During the Illinois primary, just 198,000 people cast ballots in-person by 5 p.m., while better turnout occurred amongst people casting ballots by-mail (118,000) and through early voting (171,000).
Senate Bill 1863, in place for the duration of this election season, hopes to address the concerns raised in the primary and increase turnout in the general election.
First, the bill increases access to vote-by-mail and early voting options. Vote-by-mail applications were delivered to all voters who have voted in an election since 2018. The barriers posed by the signature-matching process have also decreased. Election authorities have been directed to view signatures as matching upon first glance rather than not. Furthermore, the law supports a public education campaign that works to ensure every Illinois resident is aware of how to guarantee their vote is counted.
Since the passage of the bill, 2,350,707 vote-by-mail requests have been processed with a 59 percent return rate, and 1,360,943 voters have voted early, with a total of 2,784,937 having already voted. Additionally, Illinois has seen record voter registration this year, with approximately eight million registered voters. In comparison, 5,536,424 votes were cast in the 2016 general election.
Second, the bill declares Election Day a federal holiday. As a result of the declaration, schools, which are closed on November 3, can serve as polling stations, replacing nursing homes, where residents are at high risk of death due to COVID-19.
The bill also expands youth participation in the electoral process. 16-year-olds and 17-year- olds are able to serve as election judges this season, a role that is usually undertaken by older individuals, to whom COVID-19 poses a larger threat.
Chicago Votes has traditionally held a “Parade to the Polls” that transports thousands of college and high school students to voting locations. With the passage of the bill, its focus this year has been partnering with the Chicago Board of Elections to recruit 3,000 young election judges from local high schools and colleges.
“I think that young people have seen enough of elected officials and a system that doesn’'t work for them, and [they] are fed up. Chicago Votes has been working very hard to reach young people and ensure that we can dismantle any barriers that young folx might be facing/ anxiety they may have. There has been a lot of effort to engage young people, and young folx have already been showing up in big numbers to the polls,” Boutros wrote.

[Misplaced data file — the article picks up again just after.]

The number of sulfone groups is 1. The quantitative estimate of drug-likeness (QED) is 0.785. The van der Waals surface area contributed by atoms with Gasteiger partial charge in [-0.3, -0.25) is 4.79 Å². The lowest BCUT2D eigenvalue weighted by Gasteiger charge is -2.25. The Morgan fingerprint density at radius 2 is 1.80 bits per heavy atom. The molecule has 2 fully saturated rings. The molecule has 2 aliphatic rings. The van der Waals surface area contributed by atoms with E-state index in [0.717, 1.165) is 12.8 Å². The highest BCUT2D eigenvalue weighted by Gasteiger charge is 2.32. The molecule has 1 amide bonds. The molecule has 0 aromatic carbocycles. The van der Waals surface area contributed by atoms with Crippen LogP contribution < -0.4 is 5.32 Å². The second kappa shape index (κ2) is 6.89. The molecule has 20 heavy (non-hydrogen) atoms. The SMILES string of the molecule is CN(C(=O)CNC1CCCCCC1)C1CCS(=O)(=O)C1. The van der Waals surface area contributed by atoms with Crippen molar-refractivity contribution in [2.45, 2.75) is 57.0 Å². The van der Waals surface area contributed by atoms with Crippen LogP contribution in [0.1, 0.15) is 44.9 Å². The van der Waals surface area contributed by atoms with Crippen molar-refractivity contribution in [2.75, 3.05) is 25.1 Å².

Across Illinois, other advocacy groups have worked to mitigate the spread of misinformation. The League of Women Voters of Chicago (LWV Chicago) has been committed to spreading election information in a nonpartisan manner and advocating both for and against particular pieces of legislation. LWV Chicago has hosted regular seminars to inform constituents, including one by the Harris School of Public Policy’s Cyber Policy Initiative Executive Director Jake Braun on the relationship between cybersecurity and the election.
Concerns of voter and election fraud in this election have been rampant on the national stage, though there has been no evidence of any tampering in the Chicago area. In 2017, the Brennan Center for Justice rankeds the risk of ballot fraud at 0.00004 percent to 0.0009 percent based on studies of past elections.
Rebecca Carter is a legal fellow on voting rights with the Chicago Lawyers’ Committee for Civil Rights Under Law (CLCCRUL), a group of pro-bono lawyers who are working to actively combat election fraud and voter suppression, particularly among Chicago’s underserved residents. Carter said that some unexpected positive effects of the virtual setting have been “being able to speak with more people, doing more interviews, doing more panels, [and] presenting for more groups.”
“There have already been a significant number of calls with some issues that we are beginning to see voters have, [and we are] helping voters work through those issues,” Carter said. “Our ‘get out the vote’ is more so an effort than helps on Election Day and leading up to it through our election protection hotline.”
Chicago is using secure ballot drop-off boxes placed in easily available locations across Cook County and staffed by County Clerk employees to ensure the safety and security of the expected influx of mailed ballots. Over 50 early voting sites in and around the Chicago area were established, and grace period voting, which allows voters to register through early voting up to Election Day and which was passed by the Illinois legislature after the 2016 general election, are expected to contribute to voter turnout.
The CLCCRUL has focused on providing support for underserved communities, including those being held pre-trial in the Cook County Jail.
“If there are concerns that a community member has, then it’'s important to take that seriously but also to empower them with information. That’s why we keep reiterating that there are secure drop boxes where people can drop votes off, that voter fraud is virtually nonexistent… We want people to know that there are safe ways to go vote in person as well as by mail,” Carter said.
“It [is] important to advocate for a variety of approaches for all persons to be able to vote safely, especially in the midst of a pandemic.”